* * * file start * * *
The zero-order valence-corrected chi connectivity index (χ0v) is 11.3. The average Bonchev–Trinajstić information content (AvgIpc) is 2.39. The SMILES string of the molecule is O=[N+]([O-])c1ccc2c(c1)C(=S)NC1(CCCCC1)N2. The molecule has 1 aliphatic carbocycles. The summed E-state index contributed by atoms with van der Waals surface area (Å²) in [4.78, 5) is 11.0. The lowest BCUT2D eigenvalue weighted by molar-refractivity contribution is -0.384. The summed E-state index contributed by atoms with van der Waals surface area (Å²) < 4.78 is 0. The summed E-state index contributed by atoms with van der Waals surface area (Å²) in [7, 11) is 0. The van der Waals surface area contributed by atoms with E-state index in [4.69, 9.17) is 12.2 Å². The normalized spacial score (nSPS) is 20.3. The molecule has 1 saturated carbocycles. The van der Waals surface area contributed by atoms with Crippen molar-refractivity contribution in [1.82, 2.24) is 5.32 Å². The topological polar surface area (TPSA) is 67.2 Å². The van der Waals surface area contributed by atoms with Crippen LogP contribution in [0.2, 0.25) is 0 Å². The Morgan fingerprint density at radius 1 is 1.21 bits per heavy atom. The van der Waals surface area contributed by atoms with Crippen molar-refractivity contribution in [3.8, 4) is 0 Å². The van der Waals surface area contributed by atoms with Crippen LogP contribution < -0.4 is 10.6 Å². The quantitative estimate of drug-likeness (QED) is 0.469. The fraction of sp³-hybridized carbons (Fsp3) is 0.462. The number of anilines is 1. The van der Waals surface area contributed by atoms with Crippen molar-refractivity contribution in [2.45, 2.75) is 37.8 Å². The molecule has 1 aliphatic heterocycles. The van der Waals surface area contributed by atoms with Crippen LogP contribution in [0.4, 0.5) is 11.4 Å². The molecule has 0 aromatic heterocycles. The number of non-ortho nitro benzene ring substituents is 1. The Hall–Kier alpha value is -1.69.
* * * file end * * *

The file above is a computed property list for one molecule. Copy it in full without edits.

The zero-order valence-corrected chi connectivity index (χ0v) is 11.3. The average Bonchev–Trinajstić information content (AvgIpc) is 2.39. The SMILES string of the molecule is O=[N+]([O-])c1ccc2c(c1)C(=S)NC1(CCCCC1)N2. The molecule has 1 aliphatic carbocycles. The summed E-state index contributed by atoms with van der Waals surface area (Å²) in [4.78, 5) is 11.0. The lowest BCUT2D eigenvalue weighted by molar-refractivity contribution is -0.384. The summed E-state index contributed by atoms with van der Waals surface area (Å²) < 4.78 is 0. The summed E-state index contributed by atoms with van der Waals surface area (Å²) in [7, 11) is 0. The van der Waals surface area contributed by atoms with E-state index in [4.69, 9.17) is 12.2 Å². The normalized spacial score (nSPS) is 20.3. The molecule has 1 saturated carbocycles. The van der Waals surface area contributed by atoms with Crippen molar-refractivity contribution in [1.82, 2.24) is 5.32 Å². The topological polar surface area (TPSA) is 67.2 Å². The van der Waals surface area contributed by atoms with Crippen LogP contribution in [0.2, 0.25) is 0 Å². The Morgan fingerprint density at radius 1 is 1.21 bits per heavy atom. The van der Waals surface area contributed by atoms with Crippen molar-refractivity contribution in [3.8, 4) is 0 Å². The van der Waals surface area contributed by atoms with Crippen LogP contribution < -0.4 is 10.6 Å². The quantitative estimate of drug-likeness (QED) is 0.469. The fraction of sp³-hybridized carbons (Fsp3) is 0.462. The number of anilines is 1. The van der Waals surface area contributed by atoms with Crippen molar-refractivity contribution in [2.45, 2.75) is 37.8 Å². The molecule has 1 aliphatic heterocycles. The van der Waals surface area contributed by atoms with Crippen LogP contribution in [0.4, 0.5) is 11.4 Å². The molecule has 0 aromatic heterocycles. The number of non-ortho nitro benzene ring substituents is 1. The Hall–Kier alpha value is -1.69.